Monday, October 24th, 2011
It’s never too late to get out your paint box or dust off your piano, according to Jeannine Liddle, a researcher from the University of Newcastle.

She’s been investigating the health and social benefits of women aged 80 and over who play a musical instrument, paint or do other arts and crafts – and the evidence is that these activities do wonders for health and happiness.

Speaking at the Regional Conference on Gerontology and Geriatrics Dr Liddle said “Contrary to the stereotype that getting older is about decline and giving up, the findings from my study show that women in their 80s, if they are physically able to, will give new activities a go.”

Drawing on data from the Australian Longitudinal Study on Women’s Health, Dr Liddle found that hobbies or handiwork were done by 52.7% of the 5058 women surveyed and were particularly popular with women from rural areas. Playing a musical instrument or painting were done by 11.3%.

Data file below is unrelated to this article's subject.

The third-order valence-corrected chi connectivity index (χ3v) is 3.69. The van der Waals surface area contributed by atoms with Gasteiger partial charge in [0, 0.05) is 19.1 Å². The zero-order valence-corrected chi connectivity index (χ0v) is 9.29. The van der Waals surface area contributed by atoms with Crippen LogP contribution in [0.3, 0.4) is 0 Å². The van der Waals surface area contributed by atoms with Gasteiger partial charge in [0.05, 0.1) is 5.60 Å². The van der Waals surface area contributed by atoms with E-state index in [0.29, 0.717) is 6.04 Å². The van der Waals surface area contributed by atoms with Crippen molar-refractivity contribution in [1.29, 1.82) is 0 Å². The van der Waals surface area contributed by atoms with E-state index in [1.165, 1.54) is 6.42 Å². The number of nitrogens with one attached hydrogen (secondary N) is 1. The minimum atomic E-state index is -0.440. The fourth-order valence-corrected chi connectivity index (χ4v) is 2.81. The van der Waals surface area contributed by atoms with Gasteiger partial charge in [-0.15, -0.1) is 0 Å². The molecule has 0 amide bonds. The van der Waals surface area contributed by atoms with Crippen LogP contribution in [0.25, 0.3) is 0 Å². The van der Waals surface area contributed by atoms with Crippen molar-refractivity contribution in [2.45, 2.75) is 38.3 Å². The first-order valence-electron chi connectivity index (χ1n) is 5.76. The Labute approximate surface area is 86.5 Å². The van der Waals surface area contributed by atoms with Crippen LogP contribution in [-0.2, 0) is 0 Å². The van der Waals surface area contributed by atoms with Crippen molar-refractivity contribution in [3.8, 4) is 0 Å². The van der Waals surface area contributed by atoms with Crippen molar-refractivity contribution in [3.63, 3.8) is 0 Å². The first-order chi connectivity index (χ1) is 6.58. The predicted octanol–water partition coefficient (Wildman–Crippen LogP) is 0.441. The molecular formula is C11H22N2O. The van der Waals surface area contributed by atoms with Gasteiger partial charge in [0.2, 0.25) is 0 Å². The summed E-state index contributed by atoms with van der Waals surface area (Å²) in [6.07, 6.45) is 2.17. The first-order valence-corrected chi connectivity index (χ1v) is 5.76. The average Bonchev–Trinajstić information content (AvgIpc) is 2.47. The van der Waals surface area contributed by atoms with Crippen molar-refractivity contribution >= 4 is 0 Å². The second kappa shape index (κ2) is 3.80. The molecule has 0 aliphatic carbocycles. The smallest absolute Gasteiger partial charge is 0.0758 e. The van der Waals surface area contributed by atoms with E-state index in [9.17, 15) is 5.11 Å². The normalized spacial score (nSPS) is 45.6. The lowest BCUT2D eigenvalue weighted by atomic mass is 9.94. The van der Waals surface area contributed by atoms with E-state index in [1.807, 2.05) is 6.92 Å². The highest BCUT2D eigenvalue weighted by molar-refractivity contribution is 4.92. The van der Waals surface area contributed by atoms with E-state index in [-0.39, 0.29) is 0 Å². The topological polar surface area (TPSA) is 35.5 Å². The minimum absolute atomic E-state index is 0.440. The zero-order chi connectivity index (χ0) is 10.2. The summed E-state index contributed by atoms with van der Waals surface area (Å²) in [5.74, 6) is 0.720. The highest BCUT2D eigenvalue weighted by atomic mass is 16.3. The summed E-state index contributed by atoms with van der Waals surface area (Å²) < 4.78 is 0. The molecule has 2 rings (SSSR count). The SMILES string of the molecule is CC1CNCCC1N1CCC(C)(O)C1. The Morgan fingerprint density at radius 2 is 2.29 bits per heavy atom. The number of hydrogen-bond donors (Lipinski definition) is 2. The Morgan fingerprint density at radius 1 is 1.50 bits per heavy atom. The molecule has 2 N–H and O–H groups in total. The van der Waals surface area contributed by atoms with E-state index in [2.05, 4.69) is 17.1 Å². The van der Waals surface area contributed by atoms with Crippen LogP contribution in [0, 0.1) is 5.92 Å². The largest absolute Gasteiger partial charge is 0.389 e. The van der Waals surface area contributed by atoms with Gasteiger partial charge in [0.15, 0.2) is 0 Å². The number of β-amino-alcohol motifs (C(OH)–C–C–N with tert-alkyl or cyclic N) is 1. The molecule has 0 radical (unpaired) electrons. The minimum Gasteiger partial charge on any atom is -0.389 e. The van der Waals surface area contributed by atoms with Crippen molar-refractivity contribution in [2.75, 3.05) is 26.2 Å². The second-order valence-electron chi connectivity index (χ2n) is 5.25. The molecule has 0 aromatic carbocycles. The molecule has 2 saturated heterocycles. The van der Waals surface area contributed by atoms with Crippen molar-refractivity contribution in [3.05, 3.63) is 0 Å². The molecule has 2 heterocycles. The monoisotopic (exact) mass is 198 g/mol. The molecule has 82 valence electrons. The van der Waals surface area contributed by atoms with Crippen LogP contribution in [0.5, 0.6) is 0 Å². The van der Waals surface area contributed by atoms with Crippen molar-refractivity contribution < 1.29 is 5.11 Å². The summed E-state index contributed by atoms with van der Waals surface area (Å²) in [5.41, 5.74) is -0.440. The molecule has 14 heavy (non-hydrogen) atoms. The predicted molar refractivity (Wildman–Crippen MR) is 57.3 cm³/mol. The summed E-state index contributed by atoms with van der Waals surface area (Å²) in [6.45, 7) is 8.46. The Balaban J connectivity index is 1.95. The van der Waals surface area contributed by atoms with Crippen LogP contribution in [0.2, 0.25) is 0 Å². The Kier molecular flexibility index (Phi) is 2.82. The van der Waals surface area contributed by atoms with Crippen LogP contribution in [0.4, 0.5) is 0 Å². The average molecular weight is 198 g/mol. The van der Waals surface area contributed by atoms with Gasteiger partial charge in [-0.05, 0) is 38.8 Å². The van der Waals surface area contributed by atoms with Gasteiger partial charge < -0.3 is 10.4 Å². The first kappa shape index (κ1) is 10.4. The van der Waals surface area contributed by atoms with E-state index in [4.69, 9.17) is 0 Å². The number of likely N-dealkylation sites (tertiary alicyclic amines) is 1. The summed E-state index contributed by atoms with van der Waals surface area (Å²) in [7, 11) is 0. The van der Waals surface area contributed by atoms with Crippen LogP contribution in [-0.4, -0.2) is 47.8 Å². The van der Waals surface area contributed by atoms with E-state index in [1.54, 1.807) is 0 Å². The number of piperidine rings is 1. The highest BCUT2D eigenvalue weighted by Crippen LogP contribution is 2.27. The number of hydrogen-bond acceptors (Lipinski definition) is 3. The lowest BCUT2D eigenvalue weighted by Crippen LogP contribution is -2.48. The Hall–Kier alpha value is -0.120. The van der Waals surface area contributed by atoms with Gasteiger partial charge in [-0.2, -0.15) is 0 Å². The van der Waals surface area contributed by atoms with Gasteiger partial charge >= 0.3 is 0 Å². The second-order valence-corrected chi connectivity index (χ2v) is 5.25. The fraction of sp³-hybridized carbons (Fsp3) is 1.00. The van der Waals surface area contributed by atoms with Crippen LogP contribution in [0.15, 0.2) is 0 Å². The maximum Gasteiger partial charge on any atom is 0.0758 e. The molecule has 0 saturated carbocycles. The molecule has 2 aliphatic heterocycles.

“Women were also involved in lots of different arts and crafts such as pottery, sculpture, drawing, doll and card making and many forms of needlework.”

Her study showed that changes in health, such as the onset of osteoarthritis or having a stroke impacted on women’s ability to get involved in these activities.

Women who stopped painting or playing a musical instrument also showed a decline in mental health.

Dr Liddle said that the study findings pointed to the need for more research into why health and happiness are linked to participation in music and art and craft hobbies in older women.

“What we now know, though, is that service providers and policy makers need to be factoring these type of activities into local programs in which older women can participate,” she says.

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Penny Underwood

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Hobbies, Dr Jeannine Liddle, University of Newcastle, Regional Conference of Gerontology and Geriatrics


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